Experience: my brother spied on me for the Stasi
Iwas three years old when they built the Berlin Wall; my brother Ulrich was seven. My father was a communist, but by the time I was 16 my mother had convinced him that the family should apply for an exit visa from East Germany. The government refused and everything changed for the worse – we were treated as if we had betrayed the cause. I was kicked out of school. I couldn’t do the job I wanted to do. I wasn’t even allowed to do the sport I liked, which was track and field, because I was banned from my club.
Ulrich and I were never close. He started drinking at an early age. He had his first child at 21 and moved in with his girlfriend. I started ballroom dancing, because it was a competitive activity where clubs were private and not run by the authorities. I danced with my younger sister, Uta, and in 1981 we came third in the East German championships. We were told that we could represent the German Democratic Republic (GDR) internationally – if we first withdrew our exit visa request. We refused, so they stopped us from dancing. That was when I decided to escape. I was 22, but felt like I was living in a grave.
I planned to travel to Czechoslovakia, slip into Hungary, then swim the Danube into Austria. But I was caught on the train to Bratislava, then strip-searched and interrogated by the Stasi secret police for almost 40 hours, until I confessed. I was dehumanised and reduced to a number: Prisoner 13-1. I spent 10 months in prison, some of it in solitary confinement, until the West German government paid a ransom of 100,000 deutschmarks [about £75,000 in today’s money] for my release. Ransoms were an important source of currency for the struggling GDR economy. Suddenly I was free and living in Essen, in the Ruhr, with my grandparents. It was the happiest time of my life. I later founded a successful dance school.
My family were eventually permitted to join me in West Germany, but our troubles didn’t end. My father took his own life before he could see the fall of the Berlin Wall. Ulrich drank heavily and died of a brain aneurysm in 1993.
In 2012, as a member of Ulrich’s close family, I was entitled to access his file from the Stasi-Unterlagen-Behörde, the Stasi Records Agency. That was when I learned that he had been a spy. It was like an earthquake: I’d had no suspicions. I told my mother, but she refused to hear it. My sister didn’t want to know either. I wondered if she already knew.
At first, all I knew was that Ulrich had been an inoffizieller Mitarbeiter – an unofficial Stasi collaborator. There were many like him, tens of thousands. Maybe he had signed up but not actually told them anything?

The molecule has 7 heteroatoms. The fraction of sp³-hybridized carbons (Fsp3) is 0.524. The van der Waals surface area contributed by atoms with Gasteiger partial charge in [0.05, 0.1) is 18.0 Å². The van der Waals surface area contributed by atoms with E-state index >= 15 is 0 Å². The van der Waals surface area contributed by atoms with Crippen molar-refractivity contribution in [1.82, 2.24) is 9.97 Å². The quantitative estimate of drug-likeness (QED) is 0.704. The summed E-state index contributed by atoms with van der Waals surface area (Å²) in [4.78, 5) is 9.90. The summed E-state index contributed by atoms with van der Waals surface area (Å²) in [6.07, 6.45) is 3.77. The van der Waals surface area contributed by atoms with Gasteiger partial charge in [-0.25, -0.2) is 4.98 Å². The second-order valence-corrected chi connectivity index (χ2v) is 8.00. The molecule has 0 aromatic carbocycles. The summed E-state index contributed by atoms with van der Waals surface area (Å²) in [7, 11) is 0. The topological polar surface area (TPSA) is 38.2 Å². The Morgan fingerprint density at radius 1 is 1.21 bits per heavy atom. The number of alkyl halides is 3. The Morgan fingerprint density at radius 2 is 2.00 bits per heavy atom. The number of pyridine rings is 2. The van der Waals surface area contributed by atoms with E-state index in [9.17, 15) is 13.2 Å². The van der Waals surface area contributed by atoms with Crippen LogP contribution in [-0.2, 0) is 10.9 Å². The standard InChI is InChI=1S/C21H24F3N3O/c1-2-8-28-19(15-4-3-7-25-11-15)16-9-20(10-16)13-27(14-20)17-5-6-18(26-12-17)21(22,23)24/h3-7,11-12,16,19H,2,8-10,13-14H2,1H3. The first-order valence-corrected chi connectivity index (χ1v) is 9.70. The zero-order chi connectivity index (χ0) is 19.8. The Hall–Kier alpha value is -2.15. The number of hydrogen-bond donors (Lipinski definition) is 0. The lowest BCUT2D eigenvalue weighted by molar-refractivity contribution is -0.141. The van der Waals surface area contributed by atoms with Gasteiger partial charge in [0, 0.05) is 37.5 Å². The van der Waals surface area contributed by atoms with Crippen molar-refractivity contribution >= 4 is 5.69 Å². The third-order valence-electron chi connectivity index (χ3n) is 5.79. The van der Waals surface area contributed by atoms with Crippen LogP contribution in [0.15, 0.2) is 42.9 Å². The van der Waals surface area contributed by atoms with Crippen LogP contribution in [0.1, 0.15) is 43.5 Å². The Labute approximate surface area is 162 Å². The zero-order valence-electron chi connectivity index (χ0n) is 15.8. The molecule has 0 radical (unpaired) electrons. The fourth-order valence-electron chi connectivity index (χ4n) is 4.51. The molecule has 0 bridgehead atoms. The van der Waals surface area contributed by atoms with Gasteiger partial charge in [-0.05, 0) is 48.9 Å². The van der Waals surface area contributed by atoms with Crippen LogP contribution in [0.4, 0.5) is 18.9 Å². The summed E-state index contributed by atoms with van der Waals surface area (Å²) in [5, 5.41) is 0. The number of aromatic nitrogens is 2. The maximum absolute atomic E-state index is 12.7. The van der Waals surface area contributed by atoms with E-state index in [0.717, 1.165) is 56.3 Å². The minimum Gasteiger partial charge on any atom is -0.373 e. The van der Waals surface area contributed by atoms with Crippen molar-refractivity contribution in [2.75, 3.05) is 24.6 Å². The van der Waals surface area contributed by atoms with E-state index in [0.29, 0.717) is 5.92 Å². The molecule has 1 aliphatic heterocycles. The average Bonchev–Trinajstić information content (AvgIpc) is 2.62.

It was only in October last year that I discovered Ulrich had spied on the family. I was able to access previously unseen Stasi documents about my brother. One page was a report of when I met my mother and sister in Prague for the first time after I had left the GDR. They couldn’t come to West Germany, I couldn’t go back to East Germany, but we could all go to Prague. I remember being really frightened to return to the eastern bloc, but I wanted to see my family.
Reading the report, I discovered Ulrich had told the Stasi which trains we were taking, where we all met and when we left. We were all subjected to really tight controls at the border. I was strip-searched, which brought back traumatic memories – all because of my brother.
How much more he told the Stasi I don’t yet know, but I intend to find out. To be betrayed by a family member touches you deeply. It makes me so sad sometimes that I feel exhausted. I have to be careful that I don’t end up succumbing to paranoia, thinking everybody back in the former GDR is a spy.
I would give everything to meet Ulrich again. I would like to ask: “Why did you sign up, and why did you inform on your family?” I would want him to know how much pain it has brought us.
After discovering the documents about Ulrich, I decided to go to university and study German history. A year later, I sold my dance school. As a historian, I’ve visited schools all over the world to talk about the GDR. Today, I work in Cottbus, which was in the GDR, at a human rights centre based in the former prison where I was held captive – my office used to be a cell.